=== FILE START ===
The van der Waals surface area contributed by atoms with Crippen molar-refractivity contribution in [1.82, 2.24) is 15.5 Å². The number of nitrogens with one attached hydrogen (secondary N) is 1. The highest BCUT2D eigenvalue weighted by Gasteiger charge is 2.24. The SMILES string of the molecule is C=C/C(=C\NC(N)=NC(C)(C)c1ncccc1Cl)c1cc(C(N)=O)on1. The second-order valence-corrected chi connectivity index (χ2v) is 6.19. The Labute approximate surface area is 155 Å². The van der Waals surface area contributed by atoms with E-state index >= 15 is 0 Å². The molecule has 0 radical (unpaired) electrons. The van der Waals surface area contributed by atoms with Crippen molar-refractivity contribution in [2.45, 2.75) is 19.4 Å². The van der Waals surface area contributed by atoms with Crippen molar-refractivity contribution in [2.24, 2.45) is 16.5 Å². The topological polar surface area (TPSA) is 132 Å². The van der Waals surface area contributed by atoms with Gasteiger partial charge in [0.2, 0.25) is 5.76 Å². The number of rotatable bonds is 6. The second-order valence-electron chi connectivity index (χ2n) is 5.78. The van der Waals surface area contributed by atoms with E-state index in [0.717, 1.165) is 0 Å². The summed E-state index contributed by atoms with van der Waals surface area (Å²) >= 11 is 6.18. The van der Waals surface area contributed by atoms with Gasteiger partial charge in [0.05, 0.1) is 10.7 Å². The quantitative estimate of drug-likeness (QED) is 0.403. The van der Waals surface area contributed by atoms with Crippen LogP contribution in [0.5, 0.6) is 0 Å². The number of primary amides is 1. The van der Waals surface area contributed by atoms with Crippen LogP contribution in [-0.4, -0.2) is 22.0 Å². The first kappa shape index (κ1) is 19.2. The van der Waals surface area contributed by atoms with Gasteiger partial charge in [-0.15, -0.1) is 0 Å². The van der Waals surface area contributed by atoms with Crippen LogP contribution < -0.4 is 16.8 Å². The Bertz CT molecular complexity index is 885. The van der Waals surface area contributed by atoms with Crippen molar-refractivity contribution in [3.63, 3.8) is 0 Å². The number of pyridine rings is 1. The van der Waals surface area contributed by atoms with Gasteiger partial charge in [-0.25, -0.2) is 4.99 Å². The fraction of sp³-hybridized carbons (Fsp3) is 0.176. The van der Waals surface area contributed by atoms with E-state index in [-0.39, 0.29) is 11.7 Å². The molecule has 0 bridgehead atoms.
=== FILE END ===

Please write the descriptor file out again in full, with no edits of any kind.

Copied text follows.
The van der Waals surface area contributed by atoms with Crippen molar-refractivity contribution in [1.82, 2.24) is 15.5 Å². The number of nitrogens with one attached hydrogen (secondary N) is 1. The highest BCUT2D eigenvalue weighted by Gasteiger charge is 2.24. The SMILES string of the molecule is C=C/C(=C\NC(N)=NC(C)(C)c1ncccc1Cl)c1cc(C(N)=O)on1. The second-order valence-corrected chi connectivity index (χ2v) is 6.19. The Labute approximate surface area is 155 Å². The van der Waals surface area contributed by atoms with E-state index >= 15 is 0 Å². The molecule has 0 radical (unpaired) electrons. The van der Waals surface area contributed by atoms with Crippen molar-refractivity contribution in [2.45, 2.75) is 19.4 Å². The van der Waals surface area contributed by atoms with Crippen molar-refractivity contribution in [2.24, 2.45) is 16.5 Å². The topological polar surface area (TPSA) is 132 Å². The van der Waals surface area contributed by atoms with Gasteiger partial charge in [0.2, 0.25) is 5.76 Å². The number of rotatable bonds is 6. The second-order valence-electron chi connectivity index (χ2n) is 5.78. The van der Waals surface area contributed by atoms with E-state index in [0.717, 1.165) is 0 Å². The summed E-state index contributed by atoms with van der Waals surface area (Å²) >= 11 is 6.18. The van der Waals surface area contributed by atoms with Gasteiger partial charge in [0.05, 0.1) is 10.7 Å². The quantitative estimate of drug-likeness (QED) is 0.403. The van der Waals surface area contributed by atoms with Crippen LogP contribution in [0.5, 0.6) is 0 Å². The number of primary amides is 1. The van der Waals surface area contributed by atoms with Crippen LogP contribution in [-0.4, -0.2) is 22.0 Å². The first kappa shape index (κ1) is 19.2. The van der Waals surface area contributed by atoms with Gasteiger partial charge in [-0.15, -0.1) is 0 Å². The van der Waals surface area contributed by atoms with Crippen LogP contribution < -0.4 is 16.8 Å². The Bertz CT molecular complexity index is 885. The van der Waals surface area contributed by atoms with Crippen molar-refractivity contribution in [3.63, 3.8) is 0 Å². The number of pyridine rings is 1. The van der Waals surface area contributed by atoms with Gasteiger partial charge in [-0.25, -0.2) is 4.99 Å². The fraction of sp³-hybridized carbons (Fsp3) is 0.176. The van der Waals surface area contributed by atoms with E-state index in [-0.39, 0.29) is 11.7 Å². The molecule has 0 bridgehead atoms.